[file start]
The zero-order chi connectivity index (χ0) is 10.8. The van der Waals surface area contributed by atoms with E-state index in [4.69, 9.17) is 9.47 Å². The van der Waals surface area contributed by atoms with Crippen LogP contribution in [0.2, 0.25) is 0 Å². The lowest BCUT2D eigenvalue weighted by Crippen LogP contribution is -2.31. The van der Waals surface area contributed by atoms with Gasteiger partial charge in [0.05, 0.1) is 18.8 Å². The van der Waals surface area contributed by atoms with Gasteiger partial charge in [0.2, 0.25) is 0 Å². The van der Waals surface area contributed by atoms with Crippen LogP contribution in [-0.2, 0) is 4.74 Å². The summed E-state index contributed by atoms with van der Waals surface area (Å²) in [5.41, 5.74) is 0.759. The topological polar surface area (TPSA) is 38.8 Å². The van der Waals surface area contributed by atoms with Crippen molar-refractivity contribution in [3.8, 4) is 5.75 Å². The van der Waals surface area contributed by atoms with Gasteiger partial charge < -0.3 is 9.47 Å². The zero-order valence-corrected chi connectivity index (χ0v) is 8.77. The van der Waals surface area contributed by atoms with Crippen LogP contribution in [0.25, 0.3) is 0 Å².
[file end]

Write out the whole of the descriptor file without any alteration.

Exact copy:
The zero-order chi connectivity index (χ0) is 10.8. The van der Waals surface area contributed by atoms with E-state index in [4.69, 9.17) is 9.47 Å². The van der Waals surface area contributed by atoms with Crippen LogP contribution in [0.2, 0.25) is 0 Å². The lowest BCUT2D eigenvalue weighted by Crippen LogP contribution is -2.31. The van der Waals surface area contributed by atoms with Gasteiger partial charge in [0.05, 0.1) is 18.8 Å². The van der Waals surface area contributed by atoms with Gasteiger partial charge in [0.2, 0.25) is 0 Å². The van der Waals surface area contributed by atoms with Crippen LogP contribution in [-0.2, 0) is 4.74 Å². The summed E-state index contributed by atoms with van der Waals surface area (Å²) in [5.41, 5.74) is 0.759. The topological polar surface area (TPSA) is 38.8 Å². The van der Waals surface area contributed by atoms with Crippen molar-refractivity contribution in [3.8, 4) is 5.75 Å². The van der Waals surface area contributed by atoms with Gasteiger partial charge < -0.3 is 9.47 Å². The zero-order valence-corrected chi connectivity index (χ0v) is 8.77. The van der Waals surface area contributed by atoms with Crippen LogP contribution in [0.25, 0.3) is 0 Å².